20:29 PM | April 7, 2020 | Clay Boswell
The coronavirus disease 2019 (COVID-19) pandemic and the crude oil crash are interacting in complex ways to transform the propylene market, says Carlo Barrasa, executive director/global olefins at IHS Markit. Barrasa spoke Tuesday during a live session of the IHS Markit World Petrochemical Conference 2020 Online.
"During the financial crisis, propylene demand fell 3.5% year over year, but then it rebounded by over 11% the following year," Barrasa notes. "Today however, we're not only dealing with a single event—the spread of the coronavirus—we're also dealing with an equally influential event in the crude oil price shock. On the one hand, you have a virus that can greatly impact propylene demand via lower consumption. But on the other hand, you have lower oil prices, which can dramatically change the chemical production dynamics over the upcoming quarters."
The sharp decline in crude oil pricing has lowered the cost of propylene feedstocks and flattened the production cost curve, he says. Indeed, naphtha cash costs have fallen low enough to be favored over liquefied petroleum gas (LPG).
"Less LPG cracking means more propane will be available, which means PDH [propane dehydrogenation] will likely be the preferred on-purpose vehicle, especially in Asia," says Barrasa. "MTO/CTO [methanol-to-olefin/coal-to-olefin] looks like the odd technology out. Some of these units may keep running due to their downstream integration, but at some point the economics have to win out."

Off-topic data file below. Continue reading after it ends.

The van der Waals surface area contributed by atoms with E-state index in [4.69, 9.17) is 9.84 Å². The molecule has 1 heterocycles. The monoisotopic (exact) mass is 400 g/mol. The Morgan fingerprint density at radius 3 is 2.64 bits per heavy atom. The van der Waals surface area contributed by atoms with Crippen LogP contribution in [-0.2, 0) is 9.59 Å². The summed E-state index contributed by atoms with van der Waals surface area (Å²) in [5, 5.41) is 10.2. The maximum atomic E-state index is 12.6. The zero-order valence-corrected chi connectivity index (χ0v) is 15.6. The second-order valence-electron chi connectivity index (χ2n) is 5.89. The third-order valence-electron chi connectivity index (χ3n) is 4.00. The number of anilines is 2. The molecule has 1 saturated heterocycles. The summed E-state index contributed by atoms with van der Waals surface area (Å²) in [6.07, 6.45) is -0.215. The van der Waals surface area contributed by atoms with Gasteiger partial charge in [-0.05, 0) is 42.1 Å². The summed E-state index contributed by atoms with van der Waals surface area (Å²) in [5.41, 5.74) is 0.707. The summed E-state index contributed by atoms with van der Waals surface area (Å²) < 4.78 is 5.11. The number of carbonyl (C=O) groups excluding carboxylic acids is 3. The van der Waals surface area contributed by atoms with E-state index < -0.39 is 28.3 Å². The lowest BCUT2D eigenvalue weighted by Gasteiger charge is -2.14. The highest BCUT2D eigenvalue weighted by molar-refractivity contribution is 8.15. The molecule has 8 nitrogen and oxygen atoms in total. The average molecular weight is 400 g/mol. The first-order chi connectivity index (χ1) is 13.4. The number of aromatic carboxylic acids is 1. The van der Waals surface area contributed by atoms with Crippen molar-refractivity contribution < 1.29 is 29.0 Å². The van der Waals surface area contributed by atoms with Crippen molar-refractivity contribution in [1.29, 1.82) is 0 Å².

Meanwhile, the economic disruption created by the COVID-19 pandemic has crushed demand.
"Optimistically, we're looking at an environment that can range from flat demand to what we think is a worst-case scenario, where the world loses a month's worth of demand," says Barrasa. "This equals roughly twice the demand loss we saw during the financial crisis. Either way, we're looking at something other than growth."
The lower cost to produce propylene will not translate directly into greater availability. With populations around the world ordered to limit travel in order to contain the pandemic, fuel demand is way down, and crude oil refining—the cheapest source of propylene—is under pressure to cut back operations. "If there isn't enough RG [refinery-grade propylene], this makes room for other sources of propylene supply."